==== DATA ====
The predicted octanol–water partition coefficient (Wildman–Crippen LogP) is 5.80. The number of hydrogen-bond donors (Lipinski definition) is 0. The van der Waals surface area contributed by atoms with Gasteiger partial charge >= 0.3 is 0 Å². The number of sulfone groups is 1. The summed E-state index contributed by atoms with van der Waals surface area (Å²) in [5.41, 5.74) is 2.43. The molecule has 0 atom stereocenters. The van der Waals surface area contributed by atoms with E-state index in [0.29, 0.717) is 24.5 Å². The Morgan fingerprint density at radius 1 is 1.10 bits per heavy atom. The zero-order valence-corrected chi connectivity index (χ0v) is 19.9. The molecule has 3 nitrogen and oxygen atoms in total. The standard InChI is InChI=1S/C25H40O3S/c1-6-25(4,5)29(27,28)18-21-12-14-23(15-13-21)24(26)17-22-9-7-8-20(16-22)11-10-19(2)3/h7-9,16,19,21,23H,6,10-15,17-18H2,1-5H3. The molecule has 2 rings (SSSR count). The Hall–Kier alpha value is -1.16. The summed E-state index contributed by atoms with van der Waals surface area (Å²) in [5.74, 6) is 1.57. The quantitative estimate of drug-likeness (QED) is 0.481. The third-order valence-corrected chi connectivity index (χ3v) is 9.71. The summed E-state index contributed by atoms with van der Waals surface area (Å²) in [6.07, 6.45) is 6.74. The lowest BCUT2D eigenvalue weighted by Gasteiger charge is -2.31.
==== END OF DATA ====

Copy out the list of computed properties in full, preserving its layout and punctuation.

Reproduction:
The predicted octanol–water partition coefficient (Wildman–Crippen LogP) is 5.80. The number of hydrogen-bond donors (Lipinski definition) is 0. The van der Waals surface area contributed by atoms with Gasteiger partial charge >= 0.3 is 0 Å². The number of sulfone groups is 1. The summed E-state index contributed by atoms with van der Waals surface area (Å²) in [5.41, 5.74) is 2.43. The molecule has 0 atom stereocenters. The van der Waals surface area contributed by atoms with E-state index in [0.29, 0.717) is 24.5 Å². The Morgan fingerprint density at radius 1 is 1.10 bits per heavy atom. The zero-order valence-corrected chi connectivity index (χ0v) is 19.9. The molecule has 3 nitrogen and oxygen atoms in total. The standard InChI is InChI=1S/C25H40O3S/c1-6-25(4,5)29(27,28)18-21-12-14-23(15-13-21)24(26)17-22-9-7-8-20(16-22)11-10-19(2)3/h7-9,16,19,21,23H,6,10-15,17-18H2,1-5H3. The molecule has 2 rings (SSSR count). The Hall–Kier alpha value is -1.16. The summed E-state index contributed by atoms with van der Waals surface area (Å²) in [5.74, 6) is 1.57. The quantitative estimate of drug-likeness (QED) is 0.481. The third-order valence-corrected chi connectivity index (χ3v) is 9.71. The summed E-state index contributed by atoms with van der Waals surface area (Å²) in [6.07, 6.45) is 6.74. The lowest BCUT2D eigenvalue weighted by Gasteiger charge is -2.31.